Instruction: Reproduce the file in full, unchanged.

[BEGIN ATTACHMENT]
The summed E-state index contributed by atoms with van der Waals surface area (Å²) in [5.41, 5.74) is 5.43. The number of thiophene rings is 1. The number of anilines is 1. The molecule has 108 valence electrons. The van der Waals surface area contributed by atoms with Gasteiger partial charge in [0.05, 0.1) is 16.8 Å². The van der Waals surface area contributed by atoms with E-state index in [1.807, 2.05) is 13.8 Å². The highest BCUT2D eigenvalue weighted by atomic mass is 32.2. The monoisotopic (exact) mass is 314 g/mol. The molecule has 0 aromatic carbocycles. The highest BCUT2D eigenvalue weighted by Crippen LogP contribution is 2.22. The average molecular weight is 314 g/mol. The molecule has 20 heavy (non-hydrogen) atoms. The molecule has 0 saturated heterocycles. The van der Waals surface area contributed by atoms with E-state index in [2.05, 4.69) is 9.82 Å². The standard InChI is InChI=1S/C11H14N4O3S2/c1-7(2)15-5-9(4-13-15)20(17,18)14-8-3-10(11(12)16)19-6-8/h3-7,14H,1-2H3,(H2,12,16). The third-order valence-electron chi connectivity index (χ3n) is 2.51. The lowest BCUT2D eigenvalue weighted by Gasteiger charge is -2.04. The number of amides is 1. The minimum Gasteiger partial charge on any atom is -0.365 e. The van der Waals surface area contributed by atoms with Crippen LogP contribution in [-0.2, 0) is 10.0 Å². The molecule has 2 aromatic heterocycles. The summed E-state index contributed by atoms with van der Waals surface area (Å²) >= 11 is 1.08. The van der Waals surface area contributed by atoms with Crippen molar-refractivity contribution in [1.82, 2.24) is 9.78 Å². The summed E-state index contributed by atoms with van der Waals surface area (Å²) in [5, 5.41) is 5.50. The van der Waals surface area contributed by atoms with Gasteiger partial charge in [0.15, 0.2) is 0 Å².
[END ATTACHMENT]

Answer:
The summed E-state index contributed by atoms with van der Waals surface area (Å²) in [5.41, 5.74) is 5.43. The number of thiophene rings is 1. The number of anilines is 1. The molecule has 108 valence electrons. The van der Waals surface area contributed by atoms with Gasteiger partial charge in [0.05, 0.1) is 16.8 Å². The van der Waals surface area contributed by atoms with E-state index in [1.807, 2.05) is 13.8 Å². The highest BCUT2D eigenvalue weighted by atomic mass is 32.2. The monoisotopic (exact) mass is 314 g/mol. The molecule has 0 aromatic carbocycles. The highest BCUT2D eigenvalue weighted by Crippen LogP contribution is 2.22. The average molecular weight is 314 g/mol. The molecule has 20 heavy (non-hydrogen) atoms. The molecule has 0 saturated heterocycles. The van der Waals surface area contributed by atoms with E-state index in [2.05, 4.69) is 9.82 Å². The standard InChI is InChI=1S/C11H14N4O3S2/c1-7(2)15-5-9(4-13-15)20(17,18)14-8-3-10(11(12)16)19-6-8/h3-7,14H,1-2H3,(H2,12,16). The third-order valence-electron chi connectivity index (χ3n) is 2.51. The lowest BCUT2D eigenvalue weighted by Gasteiger charge is -2.04. The number of amides is 1. The minimum Gasteiger partial charge on any atom is -0.365 e. The van der Waals surface area contributed by atoms with Crippen LogP contribution in [-0.2, 0) is 10.0 Å². The molecule has 2 aromatic heterocycles. The summed E-state index contributed by atoms with van der Waals surface area (Å²) >= 11 is 1.08. The van der Waals surface area contributed by atoms with Crippen molar-refractivity contribution in [1.82, 2.24) is 9.78 Å². The summed E-state index contributed by atoms with van der Waals surface area (Å²) in [5, 5.41) is 5.50. The van der Waals surface area contributed by atoms with Gasteiger partial charge in [0.15, 0.2) is 0 Å².